Trust lost over Shively incident, aftermath

As a retired educator who once taught in Paducah, I have followed a Facebook thread about the photograph of Superintendent Donald Shively in blackface at a 2002 Halloween gathering. Many of these Facebook comments excused Mr. Shively’s costume choice as an unfortunate mistake made 18 years ago when he was a teacher in Paducah Public Schools. Another person said the photo was released by someone with an ax to grind. Someone else said to let the one without sin cast the first stone.

There is a clear line between a mistake and racial indifference. This Halloween party event occurred in 2002. 2002 wasn’t the age of unenlightenment. A 2002 teacher would not have been ignorant that dressing in blackface was disrespectful to the students he taught. He would not have appeared in blackface to a public event that black parents might attend. He would have known better.

It’s revealing that Mr. Shively only felt compelled to admit his indiscretion two years ago when he worried about being outed. It’s equally revealing that the school board condoned the indiscretion by ignoring it when Mr. Shively presented his dilemma. And now it’s become a public disgrace and negatively impacts the community.

All this talk about white privilege isn’t made up stuff. The “everyone makes mistakes” argument reinforces that privilege. The “he’s being treated unfairly by someone with an ax to grind” demonstrates a desire to excuse Mr. Shively’s bad behavior by shifting the blame. The “let the one without sin cast the first stone” uses scripture to dismiss an intentional insult. Superintendent Shively’s mistake probably didn’t hurt most white folks feelings. But it should have.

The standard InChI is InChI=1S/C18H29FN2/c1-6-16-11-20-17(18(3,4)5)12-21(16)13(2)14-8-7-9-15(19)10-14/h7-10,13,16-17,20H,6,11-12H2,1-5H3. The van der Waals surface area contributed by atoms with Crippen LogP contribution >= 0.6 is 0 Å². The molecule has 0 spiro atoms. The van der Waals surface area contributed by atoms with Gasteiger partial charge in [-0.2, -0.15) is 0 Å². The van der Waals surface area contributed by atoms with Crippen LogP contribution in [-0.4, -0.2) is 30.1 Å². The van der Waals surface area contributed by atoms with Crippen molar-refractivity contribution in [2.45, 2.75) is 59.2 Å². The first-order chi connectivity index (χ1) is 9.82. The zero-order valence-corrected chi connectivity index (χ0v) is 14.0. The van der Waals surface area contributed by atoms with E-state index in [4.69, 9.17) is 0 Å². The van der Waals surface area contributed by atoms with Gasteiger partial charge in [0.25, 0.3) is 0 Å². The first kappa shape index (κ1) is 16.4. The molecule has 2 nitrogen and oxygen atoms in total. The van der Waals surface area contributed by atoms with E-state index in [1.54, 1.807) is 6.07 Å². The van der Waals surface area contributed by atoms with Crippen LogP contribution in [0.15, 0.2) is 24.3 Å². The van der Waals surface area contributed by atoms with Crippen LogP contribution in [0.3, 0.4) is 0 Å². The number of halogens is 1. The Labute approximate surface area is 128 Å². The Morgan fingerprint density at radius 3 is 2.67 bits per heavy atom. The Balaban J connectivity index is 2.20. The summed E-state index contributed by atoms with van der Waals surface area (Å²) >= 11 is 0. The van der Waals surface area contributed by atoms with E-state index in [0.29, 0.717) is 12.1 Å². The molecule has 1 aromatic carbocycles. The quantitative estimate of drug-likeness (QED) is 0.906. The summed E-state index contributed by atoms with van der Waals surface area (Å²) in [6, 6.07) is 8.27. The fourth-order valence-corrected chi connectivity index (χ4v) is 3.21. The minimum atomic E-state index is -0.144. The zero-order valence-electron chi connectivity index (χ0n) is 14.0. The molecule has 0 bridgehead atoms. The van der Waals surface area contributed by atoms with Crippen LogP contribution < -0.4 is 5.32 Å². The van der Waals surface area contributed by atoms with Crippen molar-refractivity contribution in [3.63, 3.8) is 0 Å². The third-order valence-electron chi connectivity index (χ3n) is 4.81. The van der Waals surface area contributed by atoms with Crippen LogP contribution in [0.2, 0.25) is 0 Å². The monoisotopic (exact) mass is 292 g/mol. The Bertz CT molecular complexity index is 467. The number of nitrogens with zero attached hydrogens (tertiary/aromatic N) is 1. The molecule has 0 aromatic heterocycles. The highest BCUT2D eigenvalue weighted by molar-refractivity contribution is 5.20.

I’ve never met Superintendent Shively, so I have no ax to grind. He acted appropriately to ask for forgiveness after the photo became public, Yet it will be extremely difficult to rebuild trust with the African American community members who comprise 52% of Paducah’s public schools that he was hired to serve. Effective leaders must have the trust of those they lead. I suspect that at least 52% of the parents who entrust their children to Paducah Public Schools have lost that trust. So how effective can this superintendent and school board be in the district’s future?


Paula Miller

Greensboro, N.C.

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